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Wandering the Galleries of Walla Walla

by Tanja M. Cupples-Shipp

One of the best-kept secrets in southeastern Washington is the sleepy little college town of Walla Walla. This pleasant, peaceful town is located smack-dab in the middle of amber waving wheat fields, sweet onion fields, vineyards and the lush foothills of the majestic Blue Mountains. Walla Walla has a great deal to offer tourists passing through the area, from art, music and wine tasting to wilderness adventures and historical sites. Walla Walla is just one of the many towns along the Lewis and Clark Trail worth visiting. Many of Walla Walla's sights can be enjoyed in a day, but if a visitor really wants to enjoy the area and what it has to offer, there are many hotels, motels and bed-and-breakfast inns from which to choose. The Walla Walla Chamber of Commerce is more than happy to provide prospectivevisitors with all the information necessary to plan the perfect visit.

If it's art you're after, Walla Walla has several galleries to enjoy. The numerous galleries exhibit everything from sculpture, blown glass and pastels to oil paintings and bronze work. These galleries are located within easy walking distance of one another and are free for anyone to come in and take a look. All of them are wonderful, and their proprietors are willing to answer any and all questions that visitors have about the art, the artists and anything in between. All of the galleries have their own unique style and ambience, which makes stopping into more than one of them an absolute must for art lovers.

An easy way to begin your journey through Walla Walla's art world is to visit the Fenton-Stahl Gallery and the Paula Ray Gallery & Frameworks online. Both sites reflect the diversity and quality of art that these galleries have on exhibit, but there's nothing like seeing these galleries firsthand. I had the pleasure of touring the Paula Ray Gallery and Frameworks with manager Shanna Johnson as my guide, and was totally overwhelmed by the quality, variety, and beauty of the art on exhibit there. One of the first things a visitor notices about this gallery is its unique interior design. One of the former owners designed the interior himself, and the gallery was featured in Decor magazine. The styling is very contemporary, and the gallery was the 1995 National Winner of the Best New Gallery Design Award. The amount of art that one can view at this gallery is absolutely staggering. The gallery offers poster catalogues containing literally hundreds of posters, oil paintings, pastels, bronze works, porcelains, photographs, limited edition prints, and my personal favorite, earthquake detectors. So many of the artists featured are local that I came away with the feeling that everyone in Walla Walla and the outlying areas must be a starving artist. But what artists they are.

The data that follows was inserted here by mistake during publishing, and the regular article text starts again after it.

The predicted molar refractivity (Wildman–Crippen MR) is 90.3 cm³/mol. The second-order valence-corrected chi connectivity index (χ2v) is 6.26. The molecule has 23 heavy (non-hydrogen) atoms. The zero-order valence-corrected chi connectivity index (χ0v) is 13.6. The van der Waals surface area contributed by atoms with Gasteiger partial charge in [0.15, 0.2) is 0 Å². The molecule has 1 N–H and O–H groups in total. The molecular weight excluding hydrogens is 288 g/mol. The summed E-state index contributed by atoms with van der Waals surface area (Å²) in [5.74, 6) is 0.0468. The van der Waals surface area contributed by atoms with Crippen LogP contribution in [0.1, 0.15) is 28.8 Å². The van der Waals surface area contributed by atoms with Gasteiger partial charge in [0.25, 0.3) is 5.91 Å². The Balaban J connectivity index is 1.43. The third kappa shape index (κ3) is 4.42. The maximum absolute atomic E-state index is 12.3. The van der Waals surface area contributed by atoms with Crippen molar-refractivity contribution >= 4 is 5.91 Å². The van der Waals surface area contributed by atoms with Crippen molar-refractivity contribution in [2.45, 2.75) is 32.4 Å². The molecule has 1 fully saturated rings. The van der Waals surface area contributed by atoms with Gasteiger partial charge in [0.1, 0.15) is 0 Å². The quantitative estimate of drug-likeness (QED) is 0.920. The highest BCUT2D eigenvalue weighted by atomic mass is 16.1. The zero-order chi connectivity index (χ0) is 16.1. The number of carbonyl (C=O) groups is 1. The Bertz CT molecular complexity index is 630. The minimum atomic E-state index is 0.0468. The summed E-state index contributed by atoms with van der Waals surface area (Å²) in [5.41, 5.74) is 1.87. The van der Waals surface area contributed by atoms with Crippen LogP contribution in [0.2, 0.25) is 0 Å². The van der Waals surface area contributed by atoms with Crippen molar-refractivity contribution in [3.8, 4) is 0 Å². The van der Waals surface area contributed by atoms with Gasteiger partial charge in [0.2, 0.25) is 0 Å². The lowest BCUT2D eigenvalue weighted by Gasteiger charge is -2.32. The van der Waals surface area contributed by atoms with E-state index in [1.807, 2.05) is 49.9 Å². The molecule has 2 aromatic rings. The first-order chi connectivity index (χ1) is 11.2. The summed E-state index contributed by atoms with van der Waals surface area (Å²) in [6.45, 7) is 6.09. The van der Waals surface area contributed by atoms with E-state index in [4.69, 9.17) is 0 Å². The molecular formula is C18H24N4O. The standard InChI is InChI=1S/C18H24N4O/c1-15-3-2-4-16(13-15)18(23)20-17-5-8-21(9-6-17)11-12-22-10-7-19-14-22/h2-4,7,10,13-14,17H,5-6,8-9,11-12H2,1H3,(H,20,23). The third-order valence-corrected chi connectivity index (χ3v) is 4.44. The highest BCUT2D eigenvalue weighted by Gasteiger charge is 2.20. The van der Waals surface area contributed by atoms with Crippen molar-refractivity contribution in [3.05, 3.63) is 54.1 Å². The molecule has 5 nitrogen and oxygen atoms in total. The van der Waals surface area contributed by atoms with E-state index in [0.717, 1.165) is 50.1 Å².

The woodcarvings and bronzes of Ralph Tretheway, and the bronze work of Timothy Mace, an up-and-comer, are so lifelike that you can feel the movement. Norman Adams' oils are incredibly realistic; several feature the animals of Africa in natural settings. His art has been featured on the cover of Reader's Digest and TV Guide, and has graced the insides of many other national magazines. Wanda Hart's photographs of the local scenery are sensual and mysterious, conveying the beauty and simplicity of the area's rolling foothills in their entire natural splendor. Roger McGee's bronzes compete for attention with the works of his wife, Cherie. There are so many talented local artists on display that it would take me a long time to name them all.

For lovers of funkier artwork, the gallery has the vibrant, tropical limited edition print, "All That You Wish For," by Susan Patricia. Then there are the earthquake detectors, metal sculptures on springs, made by Franzetti Designs of Taos, New Mexico. Roger McGee's bronze fish in the front window is another piece of whimsy that is just irresistible. The gallery is also a dealer of fine porcelains by Guiseppe Armani that reminded me of the works of Erte. They became a dealer of his works because there was no place locally to purchase them. While there, I found out that Shanna feels that one of the most important parts of her job is to educate the public and her customers. She gave me a valuable lesson in framing and the different types of mattes and glass that one can purchase with which to permanently display their art.